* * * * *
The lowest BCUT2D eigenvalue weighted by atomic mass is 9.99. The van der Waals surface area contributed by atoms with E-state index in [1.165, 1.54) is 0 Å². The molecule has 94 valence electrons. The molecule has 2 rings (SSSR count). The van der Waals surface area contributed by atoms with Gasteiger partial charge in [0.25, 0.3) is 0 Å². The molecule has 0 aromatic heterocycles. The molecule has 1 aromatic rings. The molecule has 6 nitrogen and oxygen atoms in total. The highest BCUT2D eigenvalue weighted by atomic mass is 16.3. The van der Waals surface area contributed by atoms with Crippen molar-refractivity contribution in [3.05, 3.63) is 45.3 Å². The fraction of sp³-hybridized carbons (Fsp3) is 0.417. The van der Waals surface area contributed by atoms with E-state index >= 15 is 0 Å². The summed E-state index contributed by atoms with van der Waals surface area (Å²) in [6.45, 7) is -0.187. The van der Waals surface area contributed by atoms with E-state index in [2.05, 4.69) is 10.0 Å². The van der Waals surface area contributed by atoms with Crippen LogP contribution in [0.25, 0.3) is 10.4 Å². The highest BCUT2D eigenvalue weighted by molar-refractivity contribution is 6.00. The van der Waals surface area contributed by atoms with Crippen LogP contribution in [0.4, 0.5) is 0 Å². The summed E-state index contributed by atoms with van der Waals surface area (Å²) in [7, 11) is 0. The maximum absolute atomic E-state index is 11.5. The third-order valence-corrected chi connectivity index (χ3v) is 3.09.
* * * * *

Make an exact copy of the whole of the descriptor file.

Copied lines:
The lowest BCUT2D eigenvalue weighted by atomic mass is 9.99. The van der Waals surface area contributed by atoms with E-state index in [1.165, 1.54) is 0 Å². The molecule has 94 valence electrons. The molecule has 2 rings (SSSR count). The van der Waals surface area contributed by atoms with Gasteiger partial charge in [0.25, 0.3) is 0 Å². The molecule has 0 aromatic heterocycles. The molecule has 1 aromatic rings. The molecule has 6 nitrogen and oxygen atoms in total. The highest BCUT2D eigenvalue weighted by atomic mass is 16.3. The van der Waals surface area contributed by atoms with Crippen molar-refractivity contribution in [3.05, 3.63) is 45.3 Å². The fraction of sp³-hybridized carbons (Fsp3) is 0.417. The van der Waals surface area contributed by atoms with E-state index >= 15 is 0 Å². The summed E-state index contributed by atoms with van der Waals surface area (Å²) in [6.45, 7) is -0.187. The van der Waals surface area contributed by atoms with E-state index in [2.05, 4.69) is 10.0 Å². The van der Waals surface area contributed by atoms with Crippen LogP contribution in [0.25, 0.3) is 10.4 Å². The highest BCUT2D eigenvalue weighted by molar-refractivity contribution is 6.00. The van der Waals surface area contributed by atoms with Crippen LogP contribution in [0.4, 0.5) is 0 Å². The summed E-state index contributed by atoms with van der Waals surface area (Å²) in [7, 11) is 0. The maximum absolute atomic E-state index is 11.5. The third-order valence-corrected chi connectivity index (χ3v) is 3.09.